Defn: As in “that item [sold for] a tidy sum”.

2d    Equipment carried by sailors on a raft (5)

{SONAR} : Hidden in(carried by) “sailors on a raft “.

Defn: … for detecting and locating objects underwater using sound waves. I guess it is possible to carry it on a raft.

3d    When one caught by individual is slander (9)

{ASPERSION} : [when;at the same time] + { [Roman numeral for “one”] contained in(caught by) [an individual human being] }.

4d    Depression created by study on origin of Twitter (4)

{DENT} : [a study;a room for quiet activity] placed above(on, in a down clue) the 1st letter of(origin of) “Twitter “.

5d    Tough battle with electronic computer components (8)

{HARDWARE} : [tough;difficult] [a battle, actually a series of battles] plus(with) [prefix indicating things electronic] … But then you had the floppy disc?

6d    Lick and stick (5)

{PASTE} : Double defn: 1st: To beat soundly, perhaps to a pulp; and 2nd: To glue to.

7d    On which one takes a call from a fence? (8)

{RECEIVER} : Double defn: 1st: The instrument to take a, say, phone, call with; and 2nd: The criminal dealing in stolen items.

8d    Cold precedes increases in emergencies (6)

{CRISES} : [abbrev. for “cold”] placed above(precedes, in a down clue) [increases;goes up].

14d    Troubled mate has job getting cooperation (8)

{TEAMWORK} : Anagram of(Troubled) MATE plus(has) [job;what you do while at it].

16d    How a diver usually gets in top gear to start (4,5)

{HEAD FIRST} : [the top;the chief] + [gear you use to start moving off in your car].

Defn:  Usually, but not all the time:

       

 … in which case the genitals need to be protected.

17d    Cover for dried salt processed without one (8)

{STRADDLE} : Anagram of(… processed) “dried saltminus(without) [Roman numeral for “one”].

Defn: To cover;stretch over from side to side.

And that’s some stretch:

 

 

18d    Reason given from French and Italian leader (6)

{DEDUCE} : [French for “from”] plus(and) [in general, an Italian leader and, in particular, title for the one during WW2].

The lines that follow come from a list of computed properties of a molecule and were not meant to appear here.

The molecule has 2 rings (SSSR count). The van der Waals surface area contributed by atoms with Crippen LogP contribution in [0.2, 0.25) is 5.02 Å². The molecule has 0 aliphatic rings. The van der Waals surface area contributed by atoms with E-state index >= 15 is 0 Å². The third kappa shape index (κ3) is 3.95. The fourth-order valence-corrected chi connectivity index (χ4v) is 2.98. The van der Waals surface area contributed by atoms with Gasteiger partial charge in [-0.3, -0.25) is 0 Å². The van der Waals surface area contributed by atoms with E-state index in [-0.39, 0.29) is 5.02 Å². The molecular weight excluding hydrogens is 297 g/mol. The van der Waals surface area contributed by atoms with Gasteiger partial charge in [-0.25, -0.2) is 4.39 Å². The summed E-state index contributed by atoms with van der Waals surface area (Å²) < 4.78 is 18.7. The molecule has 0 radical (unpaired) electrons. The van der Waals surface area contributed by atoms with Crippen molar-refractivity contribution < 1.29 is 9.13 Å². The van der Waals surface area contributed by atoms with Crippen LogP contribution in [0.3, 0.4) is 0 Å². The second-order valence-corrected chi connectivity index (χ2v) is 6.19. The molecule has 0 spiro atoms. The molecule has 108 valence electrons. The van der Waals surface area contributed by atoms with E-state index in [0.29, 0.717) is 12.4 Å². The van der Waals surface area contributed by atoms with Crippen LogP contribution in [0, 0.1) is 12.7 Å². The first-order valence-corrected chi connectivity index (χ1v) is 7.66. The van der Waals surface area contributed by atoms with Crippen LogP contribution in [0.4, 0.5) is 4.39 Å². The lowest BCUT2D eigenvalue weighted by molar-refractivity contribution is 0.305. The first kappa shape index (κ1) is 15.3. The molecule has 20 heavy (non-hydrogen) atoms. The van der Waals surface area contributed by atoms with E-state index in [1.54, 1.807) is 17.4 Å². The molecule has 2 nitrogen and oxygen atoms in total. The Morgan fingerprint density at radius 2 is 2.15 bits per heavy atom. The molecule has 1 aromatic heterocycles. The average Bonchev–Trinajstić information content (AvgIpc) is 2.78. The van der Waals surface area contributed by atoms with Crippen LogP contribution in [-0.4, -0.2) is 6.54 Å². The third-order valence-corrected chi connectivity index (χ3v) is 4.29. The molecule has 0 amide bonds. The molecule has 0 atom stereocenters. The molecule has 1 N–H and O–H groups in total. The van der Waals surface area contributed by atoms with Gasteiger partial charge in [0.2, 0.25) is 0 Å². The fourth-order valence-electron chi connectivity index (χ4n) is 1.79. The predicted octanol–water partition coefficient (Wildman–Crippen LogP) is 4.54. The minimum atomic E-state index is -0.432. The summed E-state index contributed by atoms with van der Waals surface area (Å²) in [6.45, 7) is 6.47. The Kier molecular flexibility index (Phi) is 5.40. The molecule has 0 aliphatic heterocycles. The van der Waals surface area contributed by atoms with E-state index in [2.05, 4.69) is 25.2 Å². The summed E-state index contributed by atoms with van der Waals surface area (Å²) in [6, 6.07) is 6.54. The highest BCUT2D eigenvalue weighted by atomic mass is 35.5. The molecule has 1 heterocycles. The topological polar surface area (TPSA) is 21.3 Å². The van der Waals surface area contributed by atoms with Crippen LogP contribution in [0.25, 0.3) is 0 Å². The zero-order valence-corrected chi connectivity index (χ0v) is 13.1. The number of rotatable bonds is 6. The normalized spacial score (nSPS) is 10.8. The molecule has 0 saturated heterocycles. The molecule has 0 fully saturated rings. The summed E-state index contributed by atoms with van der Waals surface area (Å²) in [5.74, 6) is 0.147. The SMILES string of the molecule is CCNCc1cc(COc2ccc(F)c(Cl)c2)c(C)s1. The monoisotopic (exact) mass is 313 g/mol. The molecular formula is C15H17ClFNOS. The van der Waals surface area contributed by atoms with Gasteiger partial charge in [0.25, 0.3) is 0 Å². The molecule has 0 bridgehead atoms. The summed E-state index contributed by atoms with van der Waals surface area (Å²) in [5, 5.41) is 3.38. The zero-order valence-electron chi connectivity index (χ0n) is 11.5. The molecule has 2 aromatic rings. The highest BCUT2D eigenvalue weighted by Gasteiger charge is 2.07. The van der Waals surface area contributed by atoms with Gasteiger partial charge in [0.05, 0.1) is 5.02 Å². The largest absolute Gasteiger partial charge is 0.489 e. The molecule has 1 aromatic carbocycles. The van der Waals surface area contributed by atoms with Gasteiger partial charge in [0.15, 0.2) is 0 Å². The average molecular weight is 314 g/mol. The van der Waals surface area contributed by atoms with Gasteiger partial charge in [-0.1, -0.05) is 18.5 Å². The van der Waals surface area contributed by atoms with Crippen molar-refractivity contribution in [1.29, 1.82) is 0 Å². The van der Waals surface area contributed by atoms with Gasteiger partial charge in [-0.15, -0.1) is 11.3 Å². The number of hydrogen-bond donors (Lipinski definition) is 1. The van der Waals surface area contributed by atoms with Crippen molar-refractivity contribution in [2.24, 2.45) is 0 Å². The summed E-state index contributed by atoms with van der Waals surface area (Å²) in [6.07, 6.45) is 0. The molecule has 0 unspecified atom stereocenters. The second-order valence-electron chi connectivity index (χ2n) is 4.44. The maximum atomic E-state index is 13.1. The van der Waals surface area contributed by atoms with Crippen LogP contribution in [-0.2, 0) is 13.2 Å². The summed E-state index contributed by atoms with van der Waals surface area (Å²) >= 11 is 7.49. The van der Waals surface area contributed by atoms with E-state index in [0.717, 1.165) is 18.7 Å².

Defn: As a verb.

20d    Group from Ireland set up after bed (7)

{COTERIE} : Reversal of(… set up) [at one time, the name for what is now the Republic of Ireland] placed below(after, in a down clue) [a small bed, especially for babies].

Defn: … of people with common interests;a clique.

22d    An Indian sea cut off at the south? (5)

{BALTI} : [the sea between Central and Northern Europe] minus its last letter(cut off at the south, in a down clue).

Answer: A person of Tibetan descent inhabiting a region straddling Pakistan and Kashmir. The name is given to an Indian curry dish.

24d    Frequently possessed by ‘X’ (5)

{OFTEN} : [preposition for being possessed;owned by] [English for the Roman numeral ‘X’].

25d    A credit expert’s beginning to get the measure of land (4)

{ACRE} : A + [abbrev. for “credit”, in financial accounting] + the 1st letter of(…’s beginning) “expert“.


The Quick crossword pun: (poor} + {keep} + {ayes} = {porkie pies}


47 Comments

  1. Sweet William
    Posted May 21, 2014 at 11:38 am | Permalink

    Thank you Jay. Agree with your comments Scchua – took me a while to get going, working from the bottom upwards. Last in was NW corner which although testing was the most enjoyable part. Loved 1a. Thanks Scchua for your review and hints – and of course appropriate photos. Only you could depict a tin opener in that way !http://bigdave44.com/wp-content/plugins/wp-monalisa/icons/wpml_wacko.gif

  2. Wahoo
    Posted May 21, 2014 at 11:39 am | Permalink

    Lovely gentle puzzle. */*** for me, last night (actually here in England). 21a favourite. Thanks Jay and to Scchua for images – hints not needed. http://bigdave44.com/wp-content/plugins/wp-monalisa/icons/wpml_smile.gif

  3. Bluebird
    Posted May 21, 2014 at 11:44 am | Permalink

    Must have had a good might’s sleep …… *\*** for me.

    I thought 6d was cute!

  4. stanXYZ
    Posted May 21, 2014 at 12:03 pm | Permalink